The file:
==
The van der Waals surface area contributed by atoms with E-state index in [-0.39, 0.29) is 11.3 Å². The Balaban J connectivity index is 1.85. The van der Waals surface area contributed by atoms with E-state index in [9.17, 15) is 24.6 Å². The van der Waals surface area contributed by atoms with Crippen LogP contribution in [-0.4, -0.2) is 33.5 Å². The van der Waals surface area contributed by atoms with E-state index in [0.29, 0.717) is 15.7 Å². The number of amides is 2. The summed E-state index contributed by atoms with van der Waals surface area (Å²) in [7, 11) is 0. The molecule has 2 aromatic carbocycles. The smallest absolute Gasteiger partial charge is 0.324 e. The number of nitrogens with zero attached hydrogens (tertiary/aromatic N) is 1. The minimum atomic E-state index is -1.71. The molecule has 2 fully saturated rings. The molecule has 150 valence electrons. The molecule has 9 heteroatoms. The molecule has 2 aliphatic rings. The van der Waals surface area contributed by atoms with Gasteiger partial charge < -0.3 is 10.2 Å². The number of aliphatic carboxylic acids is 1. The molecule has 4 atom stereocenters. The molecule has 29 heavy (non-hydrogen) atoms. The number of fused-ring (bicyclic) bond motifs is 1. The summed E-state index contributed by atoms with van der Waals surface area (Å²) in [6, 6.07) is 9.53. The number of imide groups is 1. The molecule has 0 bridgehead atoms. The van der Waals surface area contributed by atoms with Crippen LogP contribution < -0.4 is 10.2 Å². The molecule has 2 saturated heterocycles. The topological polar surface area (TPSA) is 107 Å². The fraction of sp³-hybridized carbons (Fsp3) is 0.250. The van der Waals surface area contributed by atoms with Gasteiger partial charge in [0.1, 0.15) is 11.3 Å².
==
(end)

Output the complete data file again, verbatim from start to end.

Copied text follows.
The van der Waals surface area contributed by atoms with E-state index in [-0.39, 0.29) is 11.3 Å². The Balaban J connectivity index is 1.85. The van der Waals surface area contributed by atoms with E-state index in [9.17, 15) is 24.6 Å². The van der Waals surface area contributed by atoms with Crippen LogP contribution in [-0.4, -0.2) is 33.5 Å². The van der Waals surface area contributed by atoms with E-state index in [0.29, 0.717) is 15.7 Å². The number of amides is 2. The summed E-state index contributed by atoms with van der Waals surface area (Å²) in [7, 11) is 0. The molecule has 2 aromatic carbocycles. The smallest absolute Gasteiger partial charge is 0.324 e. The number of nitrogens with zero attached hydrogens (tertiary/aromatic N) is 1. The minimum atomic E-state index is -1.71. The molecule has 2 fully saturated rings. The molecule has 150 valence electrons. The molecule has 9 heteroatoms. The molecule has 2 aliphatic rings. The van der Waals surface area contributed by atoms with Gasteiger partial charge < -0.3 is 10.2 Å². The number of aliphatic carboxylic acids is 1. The molecule has 4 atom stereocenters. The molecule has 29 heavy (non-hydrogen) atoms. The number of fused-ring (bicyclic) bond motifs is 1. The summed E-state index contributed by atoms with van der Waals surface area (Å²) in [6, 6.07) is 9.53. The number of imide groups is 1. The molecule has 0 bridgehead atoms. The van der Waals surface area contributed by atoms with Crippen LogP contribution < -0.4 is 10.2 Å². The molecule has 2 saturated heterocycles. The topological polar surface area (TPSA) is 107 Å². The fraction of sp³-hybridized carbons (Fsp3) is 0.250. The van der Waals surface area contributed by atoms with Gasteiger partial charge in [0.1, 0.15) is 11.3 Å².